The Bangalore connection

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  • Published 5.10.08
Illustration by Sumon Choudhury

For Arnab Roy, head of engineering at telecom equipment company Tejas Networks, Bangalore was the place to be in for his career. Moving to the IT city in 1995, he quickly integrated into its professional and cultural life — with one exception. He still pined for home at that time of the year when the dhaaks beat out their insistent rhythm and the smell of egg rolls is redolent in the air.

With most unofficial estimates pegging Bangalore’s Bengali population at 3,00,000 and growing, it was perhaps inevitable that this most Bengali of festivals would soon grow bigger. This year, Bangalore will boast of 32 Puja celebrations conducted by various associations.

One of these is the Bengalee Association, the oldest such group in the city with 58 years of organising Bangalore’s definitive (and still its biggest) Durga Puja under its belt. The association’s members have seen the city’s Bengali population change from a handful of PSU workers, army folks and scientists at the Indian Institute of Science to the deluge that started with the IT boom.

It’s not just the number of Pujas that has gone up but also the money that goes into them. This year, the Bengalee Association has a budget of Rs 40 lakh and the Koramangala puja — in what is but its fifth year of existence — expects to spend between Rs 20 lakh and Rs 25 lakh. While the former sees more than 1,00,000 visitors spread over the five days, the latter gets between Rs 5,000 and 7,000 a day.

Today, Durga Puja features as prominently on the festival calendar of Bangalore as Ganesh Chaturthi or Ugadi, the Kannada new year. “We have many non-Bengalis visiting the pandal, offering pushpanjali and eating bhog. In fact, our pratima (idol) is donated by a Gujarati businessman,” says veteran journalist Dilip Maitra, a member of the Bengalee Association core group.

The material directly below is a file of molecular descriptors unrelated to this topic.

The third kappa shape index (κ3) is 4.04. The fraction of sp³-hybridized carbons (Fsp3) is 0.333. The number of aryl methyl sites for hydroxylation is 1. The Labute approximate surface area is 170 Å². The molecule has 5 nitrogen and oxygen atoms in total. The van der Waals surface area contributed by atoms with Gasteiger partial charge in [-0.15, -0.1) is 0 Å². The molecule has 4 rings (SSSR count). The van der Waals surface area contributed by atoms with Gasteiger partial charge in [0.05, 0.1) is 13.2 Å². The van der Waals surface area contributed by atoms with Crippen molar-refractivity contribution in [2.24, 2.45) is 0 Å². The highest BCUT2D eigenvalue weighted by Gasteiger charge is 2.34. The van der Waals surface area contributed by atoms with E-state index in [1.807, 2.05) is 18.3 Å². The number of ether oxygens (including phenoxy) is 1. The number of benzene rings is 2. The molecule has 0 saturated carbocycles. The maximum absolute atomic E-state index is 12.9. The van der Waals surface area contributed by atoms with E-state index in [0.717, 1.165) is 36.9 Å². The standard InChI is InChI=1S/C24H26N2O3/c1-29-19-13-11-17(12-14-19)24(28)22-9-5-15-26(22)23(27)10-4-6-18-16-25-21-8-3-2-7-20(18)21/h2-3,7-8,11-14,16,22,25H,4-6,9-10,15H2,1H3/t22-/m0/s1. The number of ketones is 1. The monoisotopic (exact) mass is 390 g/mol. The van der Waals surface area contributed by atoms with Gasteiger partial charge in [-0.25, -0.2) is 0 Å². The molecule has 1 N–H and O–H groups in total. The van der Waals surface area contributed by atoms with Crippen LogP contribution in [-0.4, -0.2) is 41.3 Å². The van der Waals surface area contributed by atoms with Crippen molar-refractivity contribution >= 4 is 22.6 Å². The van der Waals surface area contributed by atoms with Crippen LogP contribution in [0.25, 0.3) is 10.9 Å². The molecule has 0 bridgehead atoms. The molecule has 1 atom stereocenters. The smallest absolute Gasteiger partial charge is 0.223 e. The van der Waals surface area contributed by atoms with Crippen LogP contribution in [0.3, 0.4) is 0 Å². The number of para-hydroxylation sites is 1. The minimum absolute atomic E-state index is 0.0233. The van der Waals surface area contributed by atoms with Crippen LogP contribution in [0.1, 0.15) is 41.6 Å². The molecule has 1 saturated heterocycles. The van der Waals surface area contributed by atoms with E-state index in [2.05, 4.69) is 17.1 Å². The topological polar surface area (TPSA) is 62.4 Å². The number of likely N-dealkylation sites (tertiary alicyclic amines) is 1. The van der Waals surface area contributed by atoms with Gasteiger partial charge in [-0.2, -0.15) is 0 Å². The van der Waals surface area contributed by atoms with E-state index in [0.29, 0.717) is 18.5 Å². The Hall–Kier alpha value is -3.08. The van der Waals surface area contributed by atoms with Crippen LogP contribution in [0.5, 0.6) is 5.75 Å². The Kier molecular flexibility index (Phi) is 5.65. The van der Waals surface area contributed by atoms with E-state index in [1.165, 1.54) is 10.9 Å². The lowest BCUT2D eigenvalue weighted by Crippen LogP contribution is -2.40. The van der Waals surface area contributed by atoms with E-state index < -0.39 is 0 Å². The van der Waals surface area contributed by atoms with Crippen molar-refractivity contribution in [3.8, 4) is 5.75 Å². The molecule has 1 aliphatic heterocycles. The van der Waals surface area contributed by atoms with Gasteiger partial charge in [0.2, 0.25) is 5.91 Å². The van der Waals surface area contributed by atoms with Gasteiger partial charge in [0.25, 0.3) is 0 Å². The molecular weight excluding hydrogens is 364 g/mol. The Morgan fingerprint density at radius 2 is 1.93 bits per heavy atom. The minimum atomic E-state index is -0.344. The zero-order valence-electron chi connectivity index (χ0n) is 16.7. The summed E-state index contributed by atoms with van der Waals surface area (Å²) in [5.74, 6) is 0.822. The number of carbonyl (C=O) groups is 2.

Says Shamik Das, CEO (South) of Airtel Telemedia Services: “This festival has integrated into the mainstream of Bangalore’s cultural life.” Das likens the Pujas to the annual Bangalore Hubba, a cultural and artistic festival that draws huge crowds.

Which is why Airtel will ‘participate’ in two of the major Pujas — one organised by Bengalee Association, and the other in IT hub Brookfield near Whitefield, a comparatively newbie Puja that has gained prominence in the four years since its inception.

This could have something to do with its members, mostly young IT-wallahs, who run a Puja with the same professionalism as an IT company. “The corporate culture has definitely seeped into our association,” says Debgiri Sanyal, head of publicity at the Purba Bangalore Cultural Association that organises this.

UB is spending close to Rs 4 lakhs on funding these events, says Alok Basu, a UB group VP, closely associated with the Koramangala Puja. “These Pujas are a meeting ground for young people, many from the IT, banking and other sectors, who form the cream of Bangalore. That’s why UB gets involved in a major way,” says Basu.

The average Bengali in Bangalore is successful and affluent — and this goes a long way towards giving the Pujas a higher profile. Much like NRIs in the US, most middle-class Bengalis who migrated here in the last decade have met with success and have large disposable incomes — a desirable target audience for advertisers, points out Ranjon Ghoshal, a veteran Bangalorean who runs advertising agency Mareech and theatre outfit Forum-Three.

As for the best Puja in Bangalore, Ghoshal’s vote would go to the 54-year-old Jayamahal Puja, the second oldest after Bengalee Association’s, which retains an old-world charm and a home-grown flavour. “We retain the close-knit atmosphere that’s all but disappeared from Calcutta Pujas,” says Himadri Nandi, MD and founder of MRO-Tek who doubles as secretary of the Jayamahal Durga Puja Samiti.

But with the Bengali community in the city becoming stronger, these old-timers also plan to update themselves with cultural events through the year. They have also started a quarterly newsletter distributed at Bengali-rich locations like K.C. Das and numerous new Bengali restaurants.

Talking of which, food is as integral a part of the celebrations here as any in Calcutta. High-end Bangalore restaurants such as Barbeque Nation, Roomali With a View, Flambe, 6 Ballygunge Place and Bay of Bengal pitch their tents on assorted puja grounds, assuring not just a chicken roll on the go but almost a gourmet meal.

So this pujo, if you need a change from the heat and crowds of Calcutta Pujas, or are feeling tired just thinking about waiting in line to get a glimpse of the Dark Knight-themed pandal, or if Maddox Square is just not doing it for you any longer, you know what to do! Just hop on a plane and head to Banglalore.